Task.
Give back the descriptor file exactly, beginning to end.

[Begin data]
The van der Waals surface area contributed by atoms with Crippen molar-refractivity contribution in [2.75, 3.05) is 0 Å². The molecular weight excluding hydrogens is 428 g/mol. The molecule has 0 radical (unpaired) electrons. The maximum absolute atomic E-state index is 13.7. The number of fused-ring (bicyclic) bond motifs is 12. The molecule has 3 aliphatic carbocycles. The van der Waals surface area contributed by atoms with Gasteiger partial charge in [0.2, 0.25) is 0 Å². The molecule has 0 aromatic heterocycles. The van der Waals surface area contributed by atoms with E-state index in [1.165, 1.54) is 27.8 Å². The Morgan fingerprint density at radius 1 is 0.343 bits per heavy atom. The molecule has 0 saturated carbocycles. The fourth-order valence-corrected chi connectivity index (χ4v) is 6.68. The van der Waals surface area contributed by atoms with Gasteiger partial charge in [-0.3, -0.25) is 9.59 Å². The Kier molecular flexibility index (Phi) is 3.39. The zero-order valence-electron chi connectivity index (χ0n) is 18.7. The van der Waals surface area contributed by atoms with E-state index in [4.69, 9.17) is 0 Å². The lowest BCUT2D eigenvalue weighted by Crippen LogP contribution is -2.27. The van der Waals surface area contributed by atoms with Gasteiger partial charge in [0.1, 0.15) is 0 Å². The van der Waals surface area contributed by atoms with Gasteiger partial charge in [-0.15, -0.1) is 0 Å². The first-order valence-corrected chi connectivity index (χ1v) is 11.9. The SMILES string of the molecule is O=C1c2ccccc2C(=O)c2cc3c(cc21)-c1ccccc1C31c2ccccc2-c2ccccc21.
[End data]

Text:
The van der Waals surface area contributed by atoms with Crippen molar-refractivity contribution in [2.75, 3.05) is 0 Å². The molecular weight excluding hydrogens is 428 g/mol. The molecule has 0 radical (unpaired) electrons. The maximum absolute atomic E-state index is 13.7. The number of fused-ring (bicyclic) bond motifs is 12. The molecule has 3 aliphatic carbocycles. The van der Waals surface area contributed by atoms with Gasteiger partial charge in [0.2, 0.25) is 0 Å². The molecule has 0 aromatic heterocycles. The van der Waals surface area contributed by atoms with E-state index in [1.165, 1.54) is 27.8 Å². The Morgan fingerprint density at radius 1 is 0.343 bits per heavy atom. The molecule has 0 saturated carbocycles. The fourth-order valence-corrected chi connectivity index (χ4v) is 6.68. The van der Waals surface area contributed by atoms with Gasteiger partial charge in [-0.3, -0.25) is 9.59 Å². The Kier molecular flexibility index (Phi) is 3.39. The zero-order valence-electron chi connectivity index (χ0n) is 18.7. The van der Waals surface area contributed by atoms with E-state index in [4.69, 9.17) is 0 Å². The lowest BCUT2D eigenvalue weighted by Crippen LogP contribution is -2.27. The van der Waals surface area contributed by atoms with Gasteiger partial charge in [0.1, 0.15) is 0 Å². The van der Waals surface area contributed by atoms with Gasteiger partial charge in [-0.15, -0.1) is 0 Å². The first-order valence-corrected chi connectivity index (χ1v) is 11.9. The SMILES string of the molecule is O=C1c2ccccc2C(=O)c2cc3c(cc21)-c1ccccc1C31c2ccccc2-c2ccccc21.